Multiple Regression Analysis Multiple linear regression analyses were conducted to examine the combined effect of patient illness variables (severity of illness and level of depression) and financial and social stressors reported by spouse on the spouse's level of depressive symptoms. First, all three variables were entered, using stepwise regression; together they explained 17 percent of the variance in spouse depression [F = 2.35 (df3, 34);p = 0.081 . The financial/social stressors

DEPRESSIVE SYMPTOMS IN SPOUSES OF T H E I L L I 43

Table 4. Multiple Regression Results for Spouse Level of Depression on Patient Illness Variables and Stressors Reported by Spouse Variables

B

Patient level of depression Patient severity of disease Stressors reported by spouse

-0.18

p

0.06 0.5

Beta

-0.21 0.07 0.35

Partial Correlation

-0.21 0.06 0.36

t-value

-1.32 0.41 2.05“

< 0.05

Table 5. Multiple Regression of Spouse Level of Depression on Stressors Reported by Spouse, Support from Partner, and Stress X Support Interaction Variables

Stressors reported by spouse Perceived support from partner Stress X support

Partial Correlation

B

Beta

0.18

0.12

0.07

0.46

-12.26 0.29

0.66 0.27

-1.22

-1.53 0.63

0.09

t-value

Table 6. Multiple Regression of Spouse Level of Depression on Stressors Reported by Spouse and Support from Ill Partner Variables

Stressors reported by spouse Perceived support from partner P

B

Beta

Partial Correlation

t-value

0.32

0.22

0.21

1.56

-0.27

-0.51

-0.49

-3.6”

< 0.001

experienced by the spouse carried a beta weight of 0.35 (p < 0.05); beta weights were not significant for either of the patient illness variables. To determine the particular effect of financial/social stressors on depression in the spouse, patient depression and severity of illness were removed from the equation. This analysis accounted for 13 percent of the variance and the model reached significance [F= 5.1 (df 1,36); p = 0.031 (see Table 4). Stepwise regression analysis with controlled entry of variables was also used to test whether social support moderated the relationship between the stressors reported by the spouse and level of depressive symptoms. The moderating or “buffering” effect of social support was tested by including in the analysis an interaction term. Spouse level of stress, perceived support from partner, and the two-way interaction of stress X support were entered into the analysis in that order. Although this model explained 29 percent of the variance in

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E. M. RIDEOUT. G. M. RODlN AND C. H. LITTLEFIELD

spouse level o f depression [ F =4.4 (df3,33);p = 0.011, none o f the three predictor variables carried beta weights that reached significance (see Table 5). Since the overall model achieved significance, a further regression analysis was conducted t o explore the possible direct effect of social support on level of depressive symptoms in spouses (see Table 6). The interaction term was removed from the model and the explained variance increased t o 37 percent. Perceived support from partner had a beta weight of -0.5 1 ( p < 0.001), suggesting that perceived social support had a strong and direct effect on spouse level of depression.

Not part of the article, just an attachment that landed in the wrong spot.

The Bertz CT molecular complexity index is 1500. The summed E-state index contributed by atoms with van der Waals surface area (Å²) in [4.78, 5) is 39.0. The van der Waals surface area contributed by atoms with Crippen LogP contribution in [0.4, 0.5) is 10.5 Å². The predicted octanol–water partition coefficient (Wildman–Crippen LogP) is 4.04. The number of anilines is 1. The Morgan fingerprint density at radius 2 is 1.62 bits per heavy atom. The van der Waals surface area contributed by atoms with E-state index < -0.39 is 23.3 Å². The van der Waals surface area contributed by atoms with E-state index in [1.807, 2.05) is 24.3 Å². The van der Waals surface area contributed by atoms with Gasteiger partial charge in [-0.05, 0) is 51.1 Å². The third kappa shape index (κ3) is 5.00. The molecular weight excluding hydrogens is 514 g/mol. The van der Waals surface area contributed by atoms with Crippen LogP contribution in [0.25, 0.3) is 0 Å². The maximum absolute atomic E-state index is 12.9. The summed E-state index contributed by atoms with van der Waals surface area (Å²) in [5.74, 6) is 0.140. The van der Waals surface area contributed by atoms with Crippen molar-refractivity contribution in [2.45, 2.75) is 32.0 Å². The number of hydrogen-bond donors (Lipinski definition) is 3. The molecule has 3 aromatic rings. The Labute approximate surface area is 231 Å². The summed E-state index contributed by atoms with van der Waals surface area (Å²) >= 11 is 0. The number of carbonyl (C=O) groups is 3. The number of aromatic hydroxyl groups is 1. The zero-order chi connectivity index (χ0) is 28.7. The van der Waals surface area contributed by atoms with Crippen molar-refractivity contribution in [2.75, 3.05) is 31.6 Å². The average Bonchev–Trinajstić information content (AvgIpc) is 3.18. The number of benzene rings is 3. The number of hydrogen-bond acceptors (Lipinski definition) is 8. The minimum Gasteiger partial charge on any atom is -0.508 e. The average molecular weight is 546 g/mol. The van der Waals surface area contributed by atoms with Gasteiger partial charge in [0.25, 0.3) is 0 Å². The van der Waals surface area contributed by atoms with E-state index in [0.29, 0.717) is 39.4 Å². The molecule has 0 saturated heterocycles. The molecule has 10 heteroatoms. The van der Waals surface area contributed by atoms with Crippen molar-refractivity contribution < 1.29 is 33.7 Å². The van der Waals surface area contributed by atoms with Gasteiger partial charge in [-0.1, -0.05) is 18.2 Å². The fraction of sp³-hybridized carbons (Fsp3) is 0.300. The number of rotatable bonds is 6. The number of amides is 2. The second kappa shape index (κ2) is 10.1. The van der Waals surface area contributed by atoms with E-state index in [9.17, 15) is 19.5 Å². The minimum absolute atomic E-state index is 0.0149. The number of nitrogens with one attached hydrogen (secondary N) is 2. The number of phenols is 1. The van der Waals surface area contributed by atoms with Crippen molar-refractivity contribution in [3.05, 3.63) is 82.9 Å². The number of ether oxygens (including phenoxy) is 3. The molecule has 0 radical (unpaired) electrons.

DISCUSS ION We found that 20 percent of spouses of patients with end stage renal disease reported significant depressive symptoms, a rate similar to that reported in surveys of the general population [16, 25,261 and at the upper end of the range reported by Boyd et al. [18]. However, it is lower than rates reported in previous studies o f depression in spouses of the medically ill. Both Carnwath and Johnson and Schulz et al. found depressive symptoms in about one-third of spouses o f stroke patients [5, 131, while 26 percent of spouses of chronic pain patients reported depressed mood [6]. It is possible that differences in measurement account for the lower levels of depression in this sample as compared with spouses of stroke and pain patients. It could also be that stroke and pain patients require greater levels of direct caregiving from spouses than d o dialysis patients. There is some evidence that perceived burden of care is inversely related t o the wellbeing of spouses o f patients post-stroke [ 131. Certainly, it is noteworthy that 30 percent of the eligible patients chose not t o participate in the study because they felt their spouses were already too overburdened by the situation. It could be that our sample was biased toward those spouses who had adapted well t o their partner’s illness. Social support from the ill partner emerged as the most significant predictor of spouse level o f depression. We had hypothesized that social support would have a moderating effect between spouse stress and spouse level of depression. The data did not support that prediction. Instead, social support had a strong and direct effect o n level o f depressive symptoms. In other words, a lack of support from the ill partner was a risk factor for depressive symptoms while high support protected against depression, regardless of level of stress. One reason for a direct rather than buffering effect may have been the insufficient range of stress scores reported by spouse respondents. Since the buffering model is predicated o n the belief that support is a moderator of high stress, it is desirable to have a broad range o f stress scores [27,28]. Social support is thought to enhance the individual’s sense of love and belonging, feelings whch in turn protect against the exigencies of stress [28]. The implication is that social support strengthens the person against the